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San Joaquin Valley College Blog

Could You Handle Working in a Prison?

July 17, 2012

SJVC Graduate & Correctional Officer Steven Doyle

Working in a prison is not for everyone.


“Adrenaline is running high, tempers are flaring and chaos is all around you and you may question how you will respond,” explains Federal Bureau of Prisons employee Steven Doyle.  However, Doyle is not just a Warehouse Supervisor at FBP – he’s also an SJVC Criminal Justice graduate.  For Doyle, it was no question that he would fall back onto his training.


After 18 months of accelerated training and help from his instructors, Doyle graduated from SJVC with real life experiences and tips that prepared him for what he would face on his soon-to-be new job.


Starting as a Correctional Officer, Doyle worked his way up to being a Warehouse Supervisor and an Affirmative Employment Recruiter at the Federal Bureau of Prisons FCI Mendota.  During his day he supervises a work crew of inmates in the Food Service Warehouse.


Doyle is also in charge of recruiting. He goes to job fairs and gets the opportunity to speak to a variety of students of students about becoming employed with the Bureau of Prisons.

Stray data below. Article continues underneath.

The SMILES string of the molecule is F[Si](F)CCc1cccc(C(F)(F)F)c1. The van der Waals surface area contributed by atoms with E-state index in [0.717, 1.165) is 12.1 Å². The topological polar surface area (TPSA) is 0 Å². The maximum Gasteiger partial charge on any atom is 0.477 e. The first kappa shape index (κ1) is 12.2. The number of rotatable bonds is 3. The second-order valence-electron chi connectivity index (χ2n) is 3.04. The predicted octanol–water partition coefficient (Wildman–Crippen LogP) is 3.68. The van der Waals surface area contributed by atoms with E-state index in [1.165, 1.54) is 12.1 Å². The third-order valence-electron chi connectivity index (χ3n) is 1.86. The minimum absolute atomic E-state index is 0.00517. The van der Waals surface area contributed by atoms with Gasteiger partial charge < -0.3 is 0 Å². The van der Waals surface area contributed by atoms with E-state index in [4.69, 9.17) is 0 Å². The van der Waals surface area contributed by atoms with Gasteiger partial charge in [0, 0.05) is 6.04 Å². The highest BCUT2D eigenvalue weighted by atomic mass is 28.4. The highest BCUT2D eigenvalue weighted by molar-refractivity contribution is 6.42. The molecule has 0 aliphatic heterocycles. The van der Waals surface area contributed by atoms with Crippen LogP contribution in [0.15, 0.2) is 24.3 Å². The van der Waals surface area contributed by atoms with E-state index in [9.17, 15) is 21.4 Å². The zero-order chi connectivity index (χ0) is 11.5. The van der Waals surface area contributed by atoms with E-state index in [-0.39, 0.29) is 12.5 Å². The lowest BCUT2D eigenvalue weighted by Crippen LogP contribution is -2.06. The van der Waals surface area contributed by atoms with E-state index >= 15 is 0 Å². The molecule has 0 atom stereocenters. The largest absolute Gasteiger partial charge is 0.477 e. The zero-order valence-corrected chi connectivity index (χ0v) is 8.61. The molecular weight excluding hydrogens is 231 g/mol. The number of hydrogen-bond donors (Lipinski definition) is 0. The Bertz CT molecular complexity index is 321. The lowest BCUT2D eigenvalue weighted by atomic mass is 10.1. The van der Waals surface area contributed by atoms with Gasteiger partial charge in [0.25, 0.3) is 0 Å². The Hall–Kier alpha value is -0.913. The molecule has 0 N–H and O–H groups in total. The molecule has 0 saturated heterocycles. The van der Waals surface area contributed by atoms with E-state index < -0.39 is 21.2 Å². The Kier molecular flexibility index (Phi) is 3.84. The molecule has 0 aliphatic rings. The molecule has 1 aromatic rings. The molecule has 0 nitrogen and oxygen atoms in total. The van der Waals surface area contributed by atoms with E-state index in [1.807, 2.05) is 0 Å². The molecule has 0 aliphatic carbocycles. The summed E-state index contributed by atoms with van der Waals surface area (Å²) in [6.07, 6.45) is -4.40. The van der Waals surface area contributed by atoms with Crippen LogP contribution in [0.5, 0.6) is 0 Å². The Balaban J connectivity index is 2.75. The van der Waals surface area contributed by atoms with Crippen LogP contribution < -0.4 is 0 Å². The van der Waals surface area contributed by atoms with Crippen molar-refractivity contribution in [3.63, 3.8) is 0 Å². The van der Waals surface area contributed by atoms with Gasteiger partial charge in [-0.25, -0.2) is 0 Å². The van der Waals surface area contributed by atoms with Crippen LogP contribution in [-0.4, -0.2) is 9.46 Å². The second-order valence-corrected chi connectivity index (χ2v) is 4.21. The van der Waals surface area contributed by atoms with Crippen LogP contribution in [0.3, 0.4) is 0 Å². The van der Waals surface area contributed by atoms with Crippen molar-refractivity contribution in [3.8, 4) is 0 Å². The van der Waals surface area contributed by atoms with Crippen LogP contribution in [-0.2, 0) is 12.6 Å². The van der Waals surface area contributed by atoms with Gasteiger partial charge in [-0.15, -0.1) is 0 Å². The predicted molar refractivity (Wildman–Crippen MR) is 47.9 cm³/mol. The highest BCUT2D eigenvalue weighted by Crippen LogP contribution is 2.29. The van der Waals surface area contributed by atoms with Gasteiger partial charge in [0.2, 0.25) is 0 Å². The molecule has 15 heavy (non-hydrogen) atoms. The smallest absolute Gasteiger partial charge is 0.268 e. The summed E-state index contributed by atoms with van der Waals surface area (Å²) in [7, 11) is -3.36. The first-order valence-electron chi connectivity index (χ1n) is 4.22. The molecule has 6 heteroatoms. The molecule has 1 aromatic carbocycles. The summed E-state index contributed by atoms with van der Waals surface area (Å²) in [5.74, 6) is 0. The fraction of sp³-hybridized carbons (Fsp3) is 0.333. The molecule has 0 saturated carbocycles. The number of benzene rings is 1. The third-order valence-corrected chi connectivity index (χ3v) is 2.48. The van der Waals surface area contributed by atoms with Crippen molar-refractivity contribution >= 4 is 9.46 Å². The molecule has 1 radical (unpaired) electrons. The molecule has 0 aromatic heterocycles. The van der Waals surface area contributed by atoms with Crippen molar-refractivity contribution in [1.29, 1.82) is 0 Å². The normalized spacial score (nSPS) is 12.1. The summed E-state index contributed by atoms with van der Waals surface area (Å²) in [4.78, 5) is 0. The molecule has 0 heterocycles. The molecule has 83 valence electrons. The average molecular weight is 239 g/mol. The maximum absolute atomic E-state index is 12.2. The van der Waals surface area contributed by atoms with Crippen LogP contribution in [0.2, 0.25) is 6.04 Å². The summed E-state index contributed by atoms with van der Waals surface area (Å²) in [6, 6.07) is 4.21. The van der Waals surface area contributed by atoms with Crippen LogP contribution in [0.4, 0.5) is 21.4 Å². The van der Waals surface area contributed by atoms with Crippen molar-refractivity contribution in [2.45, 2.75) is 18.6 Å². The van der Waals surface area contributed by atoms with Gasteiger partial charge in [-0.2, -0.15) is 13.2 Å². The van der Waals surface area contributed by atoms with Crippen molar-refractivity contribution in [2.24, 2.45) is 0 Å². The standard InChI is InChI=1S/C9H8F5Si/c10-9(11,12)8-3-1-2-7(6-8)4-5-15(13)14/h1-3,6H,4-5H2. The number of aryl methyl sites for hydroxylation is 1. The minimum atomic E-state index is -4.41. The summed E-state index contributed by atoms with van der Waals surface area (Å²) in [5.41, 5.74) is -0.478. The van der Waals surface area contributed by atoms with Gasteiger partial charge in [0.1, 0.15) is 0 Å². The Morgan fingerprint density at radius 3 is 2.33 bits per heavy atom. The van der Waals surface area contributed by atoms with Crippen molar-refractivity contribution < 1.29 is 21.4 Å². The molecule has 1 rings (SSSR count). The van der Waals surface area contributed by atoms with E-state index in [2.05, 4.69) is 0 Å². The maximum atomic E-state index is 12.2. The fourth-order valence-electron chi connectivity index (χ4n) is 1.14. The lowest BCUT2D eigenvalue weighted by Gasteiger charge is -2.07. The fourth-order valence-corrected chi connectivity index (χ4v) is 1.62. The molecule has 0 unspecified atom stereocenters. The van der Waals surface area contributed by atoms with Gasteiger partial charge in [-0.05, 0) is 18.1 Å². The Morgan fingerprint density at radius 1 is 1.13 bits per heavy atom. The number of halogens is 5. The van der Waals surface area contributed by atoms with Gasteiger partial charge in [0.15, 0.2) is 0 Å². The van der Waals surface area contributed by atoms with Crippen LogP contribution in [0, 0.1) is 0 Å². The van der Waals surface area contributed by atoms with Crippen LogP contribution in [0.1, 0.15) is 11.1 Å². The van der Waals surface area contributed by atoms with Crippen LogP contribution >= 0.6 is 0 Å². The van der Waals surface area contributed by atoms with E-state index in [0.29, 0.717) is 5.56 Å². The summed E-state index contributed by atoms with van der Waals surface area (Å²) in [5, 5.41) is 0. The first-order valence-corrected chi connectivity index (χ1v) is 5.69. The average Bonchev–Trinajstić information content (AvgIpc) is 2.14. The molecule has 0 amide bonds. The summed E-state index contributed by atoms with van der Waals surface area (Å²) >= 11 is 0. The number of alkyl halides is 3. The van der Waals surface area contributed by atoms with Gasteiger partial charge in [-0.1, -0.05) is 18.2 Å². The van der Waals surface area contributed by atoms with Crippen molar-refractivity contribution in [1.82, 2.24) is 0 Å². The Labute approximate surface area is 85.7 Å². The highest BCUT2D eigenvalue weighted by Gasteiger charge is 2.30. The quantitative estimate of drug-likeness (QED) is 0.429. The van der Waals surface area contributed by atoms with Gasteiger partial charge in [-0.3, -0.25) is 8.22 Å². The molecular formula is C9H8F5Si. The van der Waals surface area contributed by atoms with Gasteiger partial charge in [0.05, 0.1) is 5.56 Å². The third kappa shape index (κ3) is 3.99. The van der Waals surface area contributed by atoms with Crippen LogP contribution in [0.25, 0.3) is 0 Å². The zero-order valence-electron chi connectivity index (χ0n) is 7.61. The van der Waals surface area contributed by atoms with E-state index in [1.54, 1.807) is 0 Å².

“I have an advantage.  I went through the program so I know how beneficial it’s been for me and my career.   Here in the Bureau of Prisons we are able to use a combination of education and experience to promote within the bureau.”


Doyle believes having a degree along with experience has helped him in his job search and promotions – and for Doyle, valuable education was more than just textbooks.


Doyle enjoyed all of his instructors. Most had law experience, so they taught by sharing real life experiences instead of straight from a textbook. Many often gave simple tips that made a huge difference.


“My instructor Mr. Leach always stressed to us the importance of “command presence”.   He always wanted us to look sharp in are uniforms and be on time.  The reason behind it is that it commands more respect.  Working with inmates is all about respect.”


His advice for Criminal Justice students at SJVC?  


“Pay attention and take your training seriously because not only does it affect you but also your co-workers who may need you.”

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